Back to Journals » Clinical Ophthalmology » Volume 15

Intrasession and Intersession Variabilities of Intraocular Pressure Measured by Noncontact Tonometer in Normal Volunteers

Authors Tatara S , Maeda F , Tsukahara Y, Handa T, Yaoeda K

Received 30 September 2021

Accepted for publication 9 November 2021

Published 23 November 2021 Volume 2021:15 Pages 4507—4512


Checked for plagiarism Yes

Review by Single anonymous peer review

Peer reviewer comments 3

Editor who approved publication: Dr Scott Fraser

Shunya Tatara,1,2 Fumiatsu Maeda,1,3 Yoshinosuke Tsukahara,4 Tomoya Handa,2,5 Kiyoshi Yaoeda3,6,7

1Department of Orthoptics and Visual Sciences, Faculty of Medical Technology, Niigata University of Health and Welfare, Niigata, Japan; 2Department of Vision Science, Faculty of Sensory and Motor Control, Kitasato University Graduate School of Medical Science, Sagamihara, Kanagawa, Japan; 3Field of Orthoptics and Visual Sciences, Major in Medical and Rehabilitation Sciences, Niigata University of Health and Welfare Graduate School, Niigata, Japan; 4Department of Ophthalmology, University of Yamanashi, Chuo, Yamanashi, Japan; 5Orthoptics and Visual Science, Department of Rehabilitation, School of Allied Health Sciences, Kitasato University, Sagamihara, Kanagawa, Japan; 6Department of Ophthalmology, Yaoeda Eye Clinic, Nagaoka, Niigata, Japan; 7Division of Ophthalmology and Visual Sciences, Niigata University Graduate School of Medical and Dental Sciences, Niigata, Japan

Correspondence: Shunya Tatara
Department of Orthoptics and Visual Sciences, Faculty of Medical Technology, Niigata University of Health and Welfare, 1398 Shimami-cho, kita-ku, Niigata-shi, Niigata, 950-3198, Japan
Tel/Fax +81 25 257 4752
Email [email protected]

Purpose: Intraocular pressure (IOP) measured using a noncontact tonometer is evaluated by performing multiple measurements because IOP is affected by the ocular pulse. We investigated the relationship between value fluctuations in multiple measurements during noncontact tonometer measurements and cardiac rate.
Materials and Methods: Forty-two healthy subjects were included and IOP was measured using a noncontact tonometer. The measurement was performed three times each for the right eye and the left eye, for a total of six times. Blood pressure and cardiac rate were measured at the same time as the IOP measurement. Using repeated-measures analysis of variance, we examined whether the measured IOP and cardiac rate fluctuate throughout the day over the course of 4 days.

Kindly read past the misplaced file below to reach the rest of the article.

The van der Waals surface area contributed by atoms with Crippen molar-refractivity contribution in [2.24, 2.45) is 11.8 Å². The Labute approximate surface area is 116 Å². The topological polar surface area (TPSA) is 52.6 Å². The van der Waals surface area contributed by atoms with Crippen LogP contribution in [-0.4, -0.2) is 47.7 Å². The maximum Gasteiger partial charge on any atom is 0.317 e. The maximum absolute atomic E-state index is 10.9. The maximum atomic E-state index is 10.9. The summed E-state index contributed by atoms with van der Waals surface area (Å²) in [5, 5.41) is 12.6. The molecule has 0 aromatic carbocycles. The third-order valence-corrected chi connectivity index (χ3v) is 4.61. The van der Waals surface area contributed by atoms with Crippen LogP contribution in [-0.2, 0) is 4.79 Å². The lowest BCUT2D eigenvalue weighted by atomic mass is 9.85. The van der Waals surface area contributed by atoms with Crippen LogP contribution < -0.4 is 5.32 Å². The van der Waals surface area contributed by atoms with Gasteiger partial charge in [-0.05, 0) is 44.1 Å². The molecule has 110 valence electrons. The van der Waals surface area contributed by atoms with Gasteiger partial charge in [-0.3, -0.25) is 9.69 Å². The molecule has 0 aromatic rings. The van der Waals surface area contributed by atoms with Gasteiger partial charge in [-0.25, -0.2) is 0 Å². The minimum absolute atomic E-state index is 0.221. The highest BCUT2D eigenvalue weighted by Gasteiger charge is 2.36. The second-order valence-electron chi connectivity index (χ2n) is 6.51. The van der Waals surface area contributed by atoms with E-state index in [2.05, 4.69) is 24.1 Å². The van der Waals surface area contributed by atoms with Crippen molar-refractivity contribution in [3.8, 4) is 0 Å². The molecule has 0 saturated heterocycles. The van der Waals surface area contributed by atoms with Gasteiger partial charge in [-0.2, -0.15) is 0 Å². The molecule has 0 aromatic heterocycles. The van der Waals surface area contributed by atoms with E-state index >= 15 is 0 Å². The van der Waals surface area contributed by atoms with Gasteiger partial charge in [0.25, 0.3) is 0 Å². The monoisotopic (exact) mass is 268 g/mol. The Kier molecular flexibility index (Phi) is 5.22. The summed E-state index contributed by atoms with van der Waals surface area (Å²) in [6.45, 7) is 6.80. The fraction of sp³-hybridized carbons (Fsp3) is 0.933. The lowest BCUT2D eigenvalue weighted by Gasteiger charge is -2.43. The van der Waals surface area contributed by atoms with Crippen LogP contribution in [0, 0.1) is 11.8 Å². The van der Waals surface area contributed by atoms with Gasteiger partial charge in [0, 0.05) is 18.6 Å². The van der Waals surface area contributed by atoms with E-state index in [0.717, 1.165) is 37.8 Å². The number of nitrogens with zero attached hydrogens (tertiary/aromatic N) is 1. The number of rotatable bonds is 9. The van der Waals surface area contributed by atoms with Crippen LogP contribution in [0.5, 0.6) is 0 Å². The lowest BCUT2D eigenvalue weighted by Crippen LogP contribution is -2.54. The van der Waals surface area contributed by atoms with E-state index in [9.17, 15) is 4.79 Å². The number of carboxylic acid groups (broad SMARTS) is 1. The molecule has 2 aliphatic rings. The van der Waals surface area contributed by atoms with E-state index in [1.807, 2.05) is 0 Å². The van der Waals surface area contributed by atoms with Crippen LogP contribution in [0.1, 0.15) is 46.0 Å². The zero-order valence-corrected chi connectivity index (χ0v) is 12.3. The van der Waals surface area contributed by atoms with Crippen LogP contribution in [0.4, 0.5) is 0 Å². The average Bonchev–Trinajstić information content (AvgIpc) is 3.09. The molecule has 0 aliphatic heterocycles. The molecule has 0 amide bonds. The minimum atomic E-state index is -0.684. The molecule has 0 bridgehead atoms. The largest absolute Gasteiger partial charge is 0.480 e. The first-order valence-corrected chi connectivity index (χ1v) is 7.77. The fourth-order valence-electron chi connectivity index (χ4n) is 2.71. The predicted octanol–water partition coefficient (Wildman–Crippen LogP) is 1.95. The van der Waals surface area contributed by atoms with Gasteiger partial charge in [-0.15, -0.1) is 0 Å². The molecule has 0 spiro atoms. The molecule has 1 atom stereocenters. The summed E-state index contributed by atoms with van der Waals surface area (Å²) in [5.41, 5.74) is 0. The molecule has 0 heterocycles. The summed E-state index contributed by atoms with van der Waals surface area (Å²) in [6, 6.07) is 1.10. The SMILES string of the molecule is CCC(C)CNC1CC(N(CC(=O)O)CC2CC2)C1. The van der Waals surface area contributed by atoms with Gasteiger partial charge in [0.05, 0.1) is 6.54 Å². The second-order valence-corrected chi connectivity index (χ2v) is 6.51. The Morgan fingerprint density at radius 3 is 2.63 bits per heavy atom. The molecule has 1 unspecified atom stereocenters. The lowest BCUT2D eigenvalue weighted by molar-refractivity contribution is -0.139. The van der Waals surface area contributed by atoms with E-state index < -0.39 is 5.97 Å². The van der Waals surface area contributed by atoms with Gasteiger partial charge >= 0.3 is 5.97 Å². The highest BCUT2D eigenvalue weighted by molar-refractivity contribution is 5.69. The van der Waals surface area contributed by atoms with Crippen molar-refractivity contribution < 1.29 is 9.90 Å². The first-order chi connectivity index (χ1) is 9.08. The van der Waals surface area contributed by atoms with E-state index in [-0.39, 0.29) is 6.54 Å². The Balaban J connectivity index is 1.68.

Results: There was a fluctuation in the IOP in a sequence only on day 1 of the four measurement days (P < 0.001). The IOP on day 1 tended to be high for the first and second measurements (P = 0.0111– 0.0015). Systolic blood pressure and diastolic blood pressure did not fluctuate over the 4 days (P = 0.6247 and 0.7132), but cardiac rate was high only on day 1 (P = 0.0276).
Conclusion: The IOP on day 1 tended to be high in the first and second measurements. The IOP measured on days 2– 4 did not fluctuate during the sequence of measurements. The cardiac rate measured at the same time as the IOP was high only on the first day.

Keywords: intraocular pressure, noncontact tonometer, blood pressure, cardiac rate, repeated measurement


Glaucoma is damage to the optic nerve and visual field, and this damage is essentially progressive and irreversible.1 The most important risk factor for the development and progression of glaucoma is high intraocular pressure (IOP). Evidence-based treatment for glaucoma is to lower the IOP;2 therefore, accurately measuring IOP is critical. The gold standard for IOP measurement is the Goldmann applanation tonometer (GAT),3 which is regarded as the most accurate method of measuring IOP. The simplest and most used tonometer is the noncontact tonometer (NCT), which has the advantages of noncontact with the eye and easy measurement, whereas its limitation is that ocular pulse can influence its results due to the short measurement time.4–6

The IOP measured by either GAT or NCT reportedly fluctuates depending on the order of measurement and the number of measurements in the right and left eyes, so it is necessary to take this into account to measure IOP accurately. Yaoeda et al7 reported that when IOP was continuously measured using GAT on the same day for primary open-angle glaucoma, the IOP decreased with the number of measurements. Bhorade et al8 regularly measured IOP with GAT for 60 months to study ocular hypertension and found out that the IOP gradually decreased over the course of the study. Pekmezci et al9 reported that the IOP measured in the first eye was higher than that measured in the other eye regardless of which eye was measured first. Conversely, according to Maeda et al,10 the IOP measured using NCT on day 1 was lower than that measured on days 2–5. The reason for this observation was that the measurement was repeated until the results of three measurements within 3 mmHg of each other were obtained. Maeda et al reported that it is possible that the high IOP generated by anxiety and tension during the first measurement is not replicated at subsequent measurements and becomes lower as the measurement is repeated.